For the Robert Wood Johnson Foundation, RAND’s Social and Economic Well-Being Team conducts a regular and large representative survey of National Health Attitudes (authors: Katherine Grace Carman, Anita Chandra, Sarah Weilant, Carolyn Miller, and Margaret Tait.) It includes items about civic engagement as well as health and healthcare and other topics. I look forward to detailed analysis that examines which kinds of Americans answer each question in various ways and how the various topics relate to each other.
For now, here is my graph showing simple topline responses to a question about the impact (whether positive or negative) of various “groups or organizations” on health.
None of these groups and institutions scores very well. Only two (local nonprofits) barely satisfy a majority of the population as being good for health.
To be specific, respondents were asked about about “Local organizations that provide health services (e.g., health care, public health)” and “Local organizations that provide other social services (e.g., food assistance, job training) such as faith based orgs, nonprofits.” It’s interesting that the perceived health impact of these two types of groups was about the same. You might guess that health-service organizations would have a bigger impact. Perhaps people understand the importance of the social determinants of health, such as employment. Or perhaps the mention of “faith-based orgs” in the latter question boosted its score.
Local businesses were rated higher than any government entity and higher that other residents. Of course, businesses provide goods and services that benefit health; the drug store and the vegetable aisle of the supermarket are really important. Still, this answer shows a gap between public opinion and the progressive view that the net impact of business is probably negative, or at least less positive than the net impact of government. (Just 1.6% thought that the impact of local business was very negative.)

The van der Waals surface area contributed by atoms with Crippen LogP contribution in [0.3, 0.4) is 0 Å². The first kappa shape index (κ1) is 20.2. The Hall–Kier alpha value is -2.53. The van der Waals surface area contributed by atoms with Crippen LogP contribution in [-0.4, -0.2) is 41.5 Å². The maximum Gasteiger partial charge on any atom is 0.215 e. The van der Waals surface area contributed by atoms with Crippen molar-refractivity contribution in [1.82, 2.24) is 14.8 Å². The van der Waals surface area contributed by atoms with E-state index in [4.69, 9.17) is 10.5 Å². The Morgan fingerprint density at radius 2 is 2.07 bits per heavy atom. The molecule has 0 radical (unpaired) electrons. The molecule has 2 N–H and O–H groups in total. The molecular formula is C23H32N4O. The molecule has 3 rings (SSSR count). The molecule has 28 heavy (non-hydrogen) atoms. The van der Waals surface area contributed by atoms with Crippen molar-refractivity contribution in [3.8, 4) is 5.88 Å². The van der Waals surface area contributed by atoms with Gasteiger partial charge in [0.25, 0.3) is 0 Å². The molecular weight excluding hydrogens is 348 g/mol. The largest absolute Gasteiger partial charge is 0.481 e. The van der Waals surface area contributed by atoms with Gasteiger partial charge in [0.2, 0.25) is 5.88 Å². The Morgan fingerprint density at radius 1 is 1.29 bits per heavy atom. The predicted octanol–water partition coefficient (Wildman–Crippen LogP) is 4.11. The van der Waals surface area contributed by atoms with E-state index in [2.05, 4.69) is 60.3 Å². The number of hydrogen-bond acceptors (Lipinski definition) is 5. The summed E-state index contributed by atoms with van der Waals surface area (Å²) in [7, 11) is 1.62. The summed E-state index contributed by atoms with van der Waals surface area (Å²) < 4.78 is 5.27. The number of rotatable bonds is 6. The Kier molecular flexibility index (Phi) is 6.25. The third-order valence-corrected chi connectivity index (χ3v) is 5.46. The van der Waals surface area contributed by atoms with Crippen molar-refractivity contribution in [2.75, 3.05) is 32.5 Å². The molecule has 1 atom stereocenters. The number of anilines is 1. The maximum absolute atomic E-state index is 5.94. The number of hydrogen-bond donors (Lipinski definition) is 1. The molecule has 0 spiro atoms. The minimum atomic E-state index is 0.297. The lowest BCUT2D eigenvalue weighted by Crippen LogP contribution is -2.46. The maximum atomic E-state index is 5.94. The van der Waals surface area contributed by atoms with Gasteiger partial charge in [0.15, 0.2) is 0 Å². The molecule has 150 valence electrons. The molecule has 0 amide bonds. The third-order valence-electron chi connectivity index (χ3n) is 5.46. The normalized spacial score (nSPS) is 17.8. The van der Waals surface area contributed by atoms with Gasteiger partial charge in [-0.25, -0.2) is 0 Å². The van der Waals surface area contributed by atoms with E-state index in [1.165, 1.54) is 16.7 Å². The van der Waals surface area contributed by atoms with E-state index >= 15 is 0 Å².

As in almost all surveys, local government scores better than state government, which scores better than federal government. In this case, the information is somewhat ambiguous because respondents are asked about “local government,” and then about “leaders” at the state and federal level. It’s not clear whether the difference in their responses results from the change in scale or the shift from government to leaders. After all, the most evident federal leader is Donald J. Trump. Still, I suspect that if the question had been about government (not about leaders) at each level, confidence would have decreased with scale.
One response to these data might be: See, most Americans are not aligned with strong progressive proposals to increase the imprint of the federal government on health. They trust business much more. But some respondents may think the government helps less than local businesses do because the government is insufficiently ambitious. In any case, these data may support policy recipes that involve more federal funding–with a key delivery role for local nonprofits and local businesses, including your neighborhood drug store and supermarket.